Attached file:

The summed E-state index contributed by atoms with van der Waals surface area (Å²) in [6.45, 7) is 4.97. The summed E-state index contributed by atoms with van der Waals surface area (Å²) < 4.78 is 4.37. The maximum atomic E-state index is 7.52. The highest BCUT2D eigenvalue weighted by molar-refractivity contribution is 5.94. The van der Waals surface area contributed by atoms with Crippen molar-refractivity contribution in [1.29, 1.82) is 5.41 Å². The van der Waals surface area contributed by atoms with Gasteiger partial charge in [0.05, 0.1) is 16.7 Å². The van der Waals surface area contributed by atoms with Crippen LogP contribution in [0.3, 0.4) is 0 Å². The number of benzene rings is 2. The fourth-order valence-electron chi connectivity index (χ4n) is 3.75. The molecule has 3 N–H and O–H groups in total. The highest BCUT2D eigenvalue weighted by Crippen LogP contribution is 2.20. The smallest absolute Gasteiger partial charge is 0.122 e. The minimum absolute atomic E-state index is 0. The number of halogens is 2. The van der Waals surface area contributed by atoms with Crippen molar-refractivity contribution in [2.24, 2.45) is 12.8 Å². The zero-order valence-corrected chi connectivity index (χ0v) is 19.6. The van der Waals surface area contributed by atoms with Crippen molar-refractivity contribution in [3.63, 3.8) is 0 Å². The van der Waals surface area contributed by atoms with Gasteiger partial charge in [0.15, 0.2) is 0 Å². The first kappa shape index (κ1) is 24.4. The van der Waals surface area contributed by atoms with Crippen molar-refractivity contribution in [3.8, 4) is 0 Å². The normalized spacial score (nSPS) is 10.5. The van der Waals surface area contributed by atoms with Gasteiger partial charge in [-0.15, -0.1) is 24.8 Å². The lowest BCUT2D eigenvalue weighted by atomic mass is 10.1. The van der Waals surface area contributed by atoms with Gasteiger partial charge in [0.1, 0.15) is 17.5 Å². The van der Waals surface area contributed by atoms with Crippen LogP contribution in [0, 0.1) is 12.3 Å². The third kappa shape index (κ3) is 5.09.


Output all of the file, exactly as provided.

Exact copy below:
The summed E-state index contributed by atoms with van der Waals surface area (Å²) in [6.45, 7) is 4.97. The summed E-state index contributed by atoms with van der Waals surface area (Å²) < 4.78 is 4.37. The maximum atomic E-state index is 7.52. The highest BCUT2D eigenvalue weighted by molar-refractivity contribution is 5.94. The van der Waals surface area contributed by atoms with Crippen molar-refractivity contribution in [1.29, 1.82) is 5.41 Å². The van der Waals surface area contributed by atoms with Gasteiger partial charge in [0.05, 0.1) is 16.7 Å². The van der Waals surface area contributed by atoms with Crippen LogP contribution in [0.3, 0.4) is 0 Å². The number of benzene rings is 2. The fourth-order valence-electron chi connectivity index (χ4n) is 3.75. The molecule has 3 N–H and O–H groups in total. The highest BCUT2D eigenvalue weighted by Crippen LogP contribution is 2.20. The smallest absolute Gasteiger partial charge is 0.122 e. The minimum absolute atomic E-state index is 0. The number of halogens is 2. The van der Waals surface area contributed by atoms with Crippen molar-refractivity contribution in [2.24, 2.45) is 12.8 Å². The zero-order valence-corrected chi connectivity index (χ0v) is 19.6. The van der Waals surface area contributed by atoms with Crippen molar-refractivity contribution in [3.63, 3.8) is 0 Å². The van der Waals surface area contributed by atoms with Gasteiger partial charge in [0.15, 0.2) is 0 Å². The first kappa shape index (κ1) is 24.4. The van der Waals surface area contributed by atoms with Crippen molar-refractivity contribution in [3.8, 4) is 0 Å². The normalized spacial score (nSPS) is 10.5. The van der Waals surface area contributed by atoms with Gasteiger partial charge in [-0.15, -0.1) is 24.8 Å². The lowest BCUT2D eigenvalue weighted by atomic mass is 10.1. The van der Waals surface area contributed by atoms with Gasteiger partial charge in [0.1, 0.15) is 17.5 Å². The van der Waals surface area contributed by atoms with Crippen LogP contribution in [0, 0.1) is 12.3 Å². The third kappa shape index (κ3) is 5.09.